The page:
Dupree's column is all about how impossible a task it would be to deport 12 million illegal aliens,and why we therefore must have some kind of amnesty.
Don't laugh; he's serious.
Since it's Friday night,and my lady friend is studying for finals, I have some free time, so let's look at what Steve has to say and see if it makes any kind of sense at all.
But don't get your hopes up.
Our nation simply does not have the infrastructure or the will to do what would have to be done to actually get rid of that many people. We. Can. Not. Do. It. If you are going to have a serious discussion on the issue, some level of amnesty will have to be a part of it.
Let's apply this logic to other areas of life and see if it flies.
The large majority of burglaries are never solved, and even when they are solved, the stolen property is rarely recovered. Our nation simply does not have the infrastructure or the will to do what would have to be done to actually end burglaries. That being the case, it would be unfair to punish those burglars we do catch when the majority receive no punishment at all. We must consider amnesty as part of the solution to burglaries.
Hmmm. Not such a good plan, is it? The logical fallacy is clear; just because removing all illegal aliens is a difficult job that does not mean we have to legalize their continued presence here. We don't legalize other crimes simply because we can't prevent them 100% of the time; the very suggestion of such a policy is ludicrous, yet this is the idea that Dupree is advancing.
Okay,so his conclusion is patently false. Maybe he still has some good points to make in his lead up. After all, the question does have to be answered. Can we come up with an immigration policy that deals with the illegal aliens already here without resorting to amnesty?
Let's see what Dupree says.
Anybody out there remember the lead-up to hurricane Katrina? Remember the stories of people sitting in their cars on the highways for 12-plus hours to go 40 or 50 miles? Huge traffic jams, broken down vehicles, insufficient refueling facilities, incompetent and distracted drivers, and other factors combined to create the situation of essentially turning the interstates and other roads into steamy parking lots.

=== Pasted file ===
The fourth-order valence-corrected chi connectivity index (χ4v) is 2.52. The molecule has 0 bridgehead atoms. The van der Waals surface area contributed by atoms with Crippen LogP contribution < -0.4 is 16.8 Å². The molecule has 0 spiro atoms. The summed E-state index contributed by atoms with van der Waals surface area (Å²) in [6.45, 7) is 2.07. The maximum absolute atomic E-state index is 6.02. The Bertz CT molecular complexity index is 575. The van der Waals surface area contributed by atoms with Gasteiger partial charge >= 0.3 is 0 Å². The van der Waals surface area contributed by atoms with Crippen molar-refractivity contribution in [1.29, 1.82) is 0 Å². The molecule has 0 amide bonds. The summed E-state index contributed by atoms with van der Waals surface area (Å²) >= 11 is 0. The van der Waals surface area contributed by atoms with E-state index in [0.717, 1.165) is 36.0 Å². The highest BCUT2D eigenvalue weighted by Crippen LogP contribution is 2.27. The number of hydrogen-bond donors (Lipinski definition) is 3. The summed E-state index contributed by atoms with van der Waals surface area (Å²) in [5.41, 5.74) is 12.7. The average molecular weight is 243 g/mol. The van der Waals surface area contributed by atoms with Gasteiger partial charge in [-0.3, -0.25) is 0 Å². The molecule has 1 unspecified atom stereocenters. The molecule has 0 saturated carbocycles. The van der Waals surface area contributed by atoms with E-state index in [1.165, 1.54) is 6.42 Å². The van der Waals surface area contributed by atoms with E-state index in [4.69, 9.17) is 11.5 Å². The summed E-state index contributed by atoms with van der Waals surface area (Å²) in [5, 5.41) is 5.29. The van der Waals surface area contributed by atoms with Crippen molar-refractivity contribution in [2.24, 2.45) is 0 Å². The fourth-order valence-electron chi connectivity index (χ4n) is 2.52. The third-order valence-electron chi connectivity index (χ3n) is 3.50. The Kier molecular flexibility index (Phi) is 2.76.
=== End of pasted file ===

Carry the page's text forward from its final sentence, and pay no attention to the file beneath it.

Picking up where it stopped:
A few days later, we got to see a rerun of that situation but with Houston, Tex., and hurricane Rita cast as the lead characters.
I'm not entirely certain that evacuating a city before a hurricane is an appropriate analog for deporting illegal aliens. In fact,I'm certain that it isn't. First, illegals aren't concentrated into one metro area; they are dispersed throughout the US. Instead of trying to evacuate a city, think of transporting a very small number of residents from multiple cities. Let's take Knoxville for example. If the current estimates of illegal alien population are accurate, there are roughly 12 million living in the US and dispersed throughout the country. That means there's roughly 5 aliens per one hundred residents. According to the 2000 census, the Knoxville Metro area has 655,000 residents, and approximately 2% of these are Hispanic. We want as conservative an estimate as possible, so assume that all of them are illegal, which will give us the biggest number.
13,000 people. 13,000 people would be lost inside Neyland Stadium. We clear 100,000+ people out of Neyland Stadium 6 times a year in roughly 3-4 hours. I hardly think that 13,000 are going to gridlock our roads. Heck, KAT transports roughly 10,000 people every weekday. Yes, other cities will have a higher percentage of illegals, but those cities also tend to be closer to the border, so it's pretty much a wash. We're not looking at evacuating a city; we're looking at moving a small fraction of it.